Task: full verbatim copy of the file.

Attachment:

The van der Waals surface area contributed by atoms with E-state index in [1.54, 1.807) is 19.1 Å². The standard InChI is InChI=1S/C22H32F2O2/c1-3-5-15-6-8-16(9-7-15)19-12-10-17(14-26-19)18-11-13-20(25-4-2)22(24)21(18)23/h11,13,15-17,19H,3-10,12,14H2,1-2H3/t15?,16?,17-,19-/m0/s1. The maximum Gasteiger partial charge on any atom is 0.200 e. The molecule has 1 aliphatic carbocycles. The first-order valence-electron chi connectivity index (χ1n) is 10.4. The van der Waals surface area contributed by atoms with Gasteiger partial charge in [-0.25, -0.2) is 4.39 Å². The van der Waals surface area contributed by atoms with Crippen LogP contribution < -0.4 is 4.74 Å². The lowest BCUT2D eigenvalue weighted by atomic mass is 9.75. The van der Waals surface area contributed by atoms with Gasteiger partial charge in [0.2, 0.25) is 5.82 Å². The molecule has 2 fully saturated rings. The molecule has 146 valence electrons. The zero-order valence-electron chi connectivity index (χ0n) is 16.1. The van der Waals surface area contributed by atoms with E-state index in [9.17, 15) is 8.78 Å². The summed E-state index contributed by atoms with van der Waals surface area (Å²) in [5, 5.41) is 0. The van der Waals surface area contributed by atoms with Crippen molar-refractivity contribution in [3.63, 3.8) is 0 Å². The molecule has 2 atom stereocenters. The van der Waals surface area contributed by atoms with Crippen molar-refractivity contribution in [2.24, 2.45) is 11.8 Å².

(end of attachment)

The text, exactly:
The van der Waals surface area contributed by atoms with E-state index in [1.54, 1.807) is 19.1 Å². The standard InChI is InChI=1S/C22H32F2O2/c1-3-5-15-6-8-16(9-7-15)19-12-10-17(14-26-19)18-11-13-20(25-4-2)22(24)21(18)23/h11,13,15-17,19H,3-10,12,14H2,1-2H3/t15?,16?,17-,19-/m0/s1. The maximum Gasteiger partial charge on any atom is 0.200 e. The molecule has 1 aliphatic carbocycles. The first-order valence-electron chi connectivity index (χ1n) is 10.4. The van der Waals surface area contributed by atoms with Gasteiger partial charge in [-0.25, -0.2) is 4.39 Å². The van der Waals surface area contributed by atoms with Crippen LogP contribution < -0.4 is 4.74 Å². The lowest BCUT2D eigenvalue weighted by atomic mass is 9.75. The van der Waals surface area contributed by atoms with Gasteiger partial charge in [0.2, 0.25) is 5.82 Å². The molecule has 2 fully saturated rings. The molecule has 146 valence electrons. The zero-order valence-electron chi connectivity index (χ0n) is 16.1. The van der Waals surface area contributed by atoms with E-state index in [9.17, 15) is 8.78 Å². The summed E-state index contributed by atoms with van der Waals surface area (Å²) in [5, 5.41) is 0. The van der Waals surface area contributed by atoms with Crippen molar-refractivity contribution in [3.63, 3.8) is 0 Å². The molecule has 2 atom stereocenters. The van der Waals surface area contributed by atoms with Crippen molar-refractivity contribution in [2.24, 2.45) is 11.8 Å².